Yemen Human Rights Minister takes outrage over drones to the media | NGOs in Human Rights, Peace and Development |

In an opinion piece published on Tuesday in the Washington Post, Human Rights Minister Hooriah Mashour expressed her opposition of US-led drone attacks in Yemen by denouncing the ruins they leave in their trail.
An activist at heart and a fierce advocate for human dignity and Yemen’ s national sovereignty, Minister Mashour has long denounced Washington anti-terror policy in Yemen, having warned in many instances that drones would only generate more hatred and trauma than they are worth. In line with security experts and analysts, Minister Mashour would rather see the government implement a strategy which seeks to uproot Islamic radicalism at its base, through educational program and awareness campaigns than bomb civilian communities on the off chance that militants might happen to be present.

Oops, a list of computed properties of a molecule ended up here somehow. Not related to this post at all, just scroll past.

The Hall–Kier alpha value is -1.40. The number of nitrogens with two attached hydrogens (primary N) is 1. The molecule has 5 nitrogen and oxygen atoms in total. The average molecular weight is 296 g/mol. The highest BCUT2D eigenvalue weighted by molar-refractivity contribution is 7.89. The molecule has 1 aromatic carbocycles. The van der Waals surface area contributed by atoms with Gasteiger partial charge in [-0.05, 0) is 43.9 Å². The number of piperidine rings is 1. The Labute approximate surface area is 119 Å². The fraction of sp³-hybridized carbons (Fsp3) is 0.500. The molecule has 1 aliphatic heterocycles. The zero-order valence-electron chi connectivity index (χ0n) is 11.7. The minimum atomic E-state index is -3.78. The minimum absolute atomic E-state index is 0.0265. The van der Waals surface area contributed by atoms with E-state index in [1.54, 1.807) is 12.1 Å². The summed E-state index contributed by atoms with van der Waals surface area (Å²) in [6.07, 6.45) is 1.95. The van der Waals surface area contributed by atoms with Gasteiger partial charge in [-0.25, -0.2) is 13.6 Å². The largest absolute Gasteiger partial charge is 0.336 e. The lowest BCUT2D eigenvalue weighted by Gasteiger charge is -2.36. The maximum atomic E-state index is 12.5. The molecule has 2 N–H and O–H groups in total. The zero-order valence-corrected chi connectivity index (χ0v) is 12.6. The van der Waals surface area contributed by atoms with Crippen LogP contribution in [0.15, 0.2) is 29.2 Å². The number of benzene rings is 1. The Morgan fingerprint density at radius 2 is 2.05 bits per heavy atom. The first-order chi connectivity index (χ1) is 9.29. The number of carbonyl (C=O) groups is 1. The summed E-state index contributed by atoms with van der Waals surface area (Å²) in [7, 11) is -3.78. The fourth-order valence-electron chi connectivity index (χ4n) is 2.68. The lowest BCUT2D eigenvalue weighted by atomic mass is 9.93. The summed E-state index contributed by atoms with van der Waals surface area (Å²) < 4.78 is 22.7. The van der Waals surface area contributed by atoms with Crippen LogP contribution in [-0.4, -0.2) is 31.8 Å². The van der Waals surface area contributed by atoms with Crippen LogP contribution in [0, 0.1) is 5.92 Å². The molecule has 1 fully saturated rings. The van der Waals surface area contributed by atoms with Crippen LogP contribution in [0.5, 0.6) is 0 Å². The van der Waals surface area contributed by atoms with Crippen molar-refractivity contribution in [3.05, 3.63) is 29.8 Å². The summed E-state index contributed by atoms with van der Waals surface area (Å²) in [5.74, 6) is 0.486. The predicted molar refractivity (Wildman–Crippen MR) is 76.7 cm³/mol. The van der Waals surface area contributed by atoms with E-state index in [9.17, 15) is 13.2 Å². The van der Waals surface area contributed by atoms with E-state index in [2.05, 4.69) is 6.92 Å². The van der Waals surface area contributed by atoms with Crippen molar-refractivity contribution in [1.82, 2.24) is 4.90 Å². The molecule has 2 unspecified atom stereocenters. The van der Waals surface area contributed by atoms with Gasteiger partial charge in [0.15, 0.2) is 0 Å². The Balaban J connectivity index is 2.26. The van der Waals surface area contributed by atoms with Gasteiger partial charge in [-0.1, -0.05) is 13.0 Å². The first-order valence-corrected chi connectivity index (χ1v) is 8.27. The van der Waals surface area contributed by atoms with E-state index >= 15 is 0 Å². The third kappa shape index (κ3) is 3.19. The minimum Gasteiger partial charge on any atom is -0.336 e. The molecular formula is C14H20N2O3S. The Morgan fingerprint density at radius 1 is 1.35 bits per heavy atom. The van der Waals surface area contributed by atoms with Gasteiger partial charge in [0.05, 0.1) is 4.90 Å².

After December 12th astronomical miss, Minister Mashour chose to speak out on behalf of the Yemen, hoping that on some level, the greater public will stop associating Yemenis with terrorism and emphasize instead with its people’s tragic losses.
Weeks after a US drone mistaken a wedding convoy for al-Qaeda militants, Yemen’s outrage still echoes across all provinces. Keen to highlight the sheer magnitude of Washington’s miss, the minister wrote, “December 12 was supposed to be a day of celebration for the al-Ameri family. A young bride traveled to her wedding with her relatives in Bayda province, Yemen. But in a few dark seconds their celebrations were eviscerated.”
She added, “The strike is said to have killed at least 14 civilians and injured 22 others, over a third of them seriously. This marks the largest death toll by a drone strike in Yemen since the drone war’s inception. It is also the largest death toll by U.S. strike since December 2009, when a U.S. cruise missile killed 41 civilians in al-Majala, including 14 women and 21 children.”
A voice among many, Minister Mashour’s message is simple: drones as per noted by Jeremy Scahill and most recently by Nabeel Khoury, former U.S. deputy chief of mission to Yemen, drones only serve al-Qaeda.

Via Spencer Haskins